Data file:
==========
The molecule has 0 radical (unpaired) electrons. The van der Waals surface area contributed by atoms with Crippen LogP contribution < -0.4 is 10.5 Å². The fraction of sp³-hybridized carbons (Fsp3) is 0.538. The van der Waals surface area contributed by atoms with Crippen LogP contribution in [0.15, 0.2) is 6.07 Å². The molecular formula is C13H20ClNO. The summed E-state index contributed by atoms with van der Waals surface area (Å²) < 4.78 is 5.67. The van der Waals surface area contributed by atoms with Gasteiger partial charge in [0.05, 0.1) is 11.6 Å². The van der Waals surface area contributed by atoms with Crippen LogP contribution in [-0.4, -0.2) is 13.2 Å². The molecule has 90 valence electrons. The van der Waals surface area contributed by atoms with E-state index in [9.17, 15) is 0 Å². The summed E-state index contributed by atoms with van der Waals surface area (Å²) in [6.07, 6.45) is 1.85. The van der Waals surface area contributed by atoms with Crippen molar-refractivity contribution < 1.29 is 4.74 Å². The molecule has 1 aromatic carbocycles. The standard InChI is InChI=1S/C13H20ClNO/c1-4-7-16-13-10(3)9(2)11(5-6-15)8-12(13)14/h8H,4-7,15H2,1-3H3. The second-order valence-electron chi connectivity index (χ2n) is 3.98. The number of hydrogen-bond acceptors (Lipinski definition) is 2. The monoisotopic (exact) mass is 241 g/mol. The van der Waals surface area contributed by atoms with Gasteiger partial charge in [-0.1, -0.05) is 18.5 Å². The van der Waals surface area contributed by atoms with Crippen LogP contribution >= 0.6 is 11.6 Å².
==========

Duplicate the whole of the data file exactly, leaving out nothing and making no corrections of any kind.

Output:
The molecule has 0 radical (unpaired) electrons. The van der Waals surface area contributed by atoms with Crippen LogP contribution < -0.4 is 10.5 Å². The fraction of sp³-hybridized carbons (Fsp3) is 0.538. The van der Waals surface area contributed by atoms with Crippen LogP contribution in [0.15, 0.2) is 6.07 Å². The molecular formula is C13H20ClNO. The summed E-state index contributed by atoms with van der Waals surface area (Å²) < 4.78 is 5.67. The van der Waals surface area contributed by atoms with Gasteiger partial charge in [0.05, 0.1) is 11.6 Å². The van der Waals surface area contributed by atoms with Crippen LogP contribution in [-0.4, -0.2) is 13.2 Å². The molecule has 90 valence electrons. The van der Waals surface area contributed by atoms with E-state index in [9.17, 15) is 0 Å². The summed E-state index contributed by atoms with van der Waals surface area (Å²) in [6.07, 6.45) is 1.85. The van der Waals surface area contributed by atoms with Crippen molar-refractivity contribution < 1.29 is 4.74 Å². The molecule has 1 aromatic carbocycles. The standard InChI is InChI=1S/C13H20ClNO/c1-4-7-16-13-10(3)9(2)11(5-6-15)8-12(13)14/h8H,4-7,15H2,1-3H3. The second-order valence-electron chi connectivity index (χ2n) is 3.98. The number of hydrogen-bond acceptors (Lipinski definition) is 2. The monoisotopic (exact) mass is 241 g/mol. The van der Waals surface area contributed by atoms with Gasteiger partial charge in [-0.1, -0.05) is 18.5 Å². The van der Waals surface area contributed by atoms with Crippen LogP contribution >= 0.6 is 11.6 Å².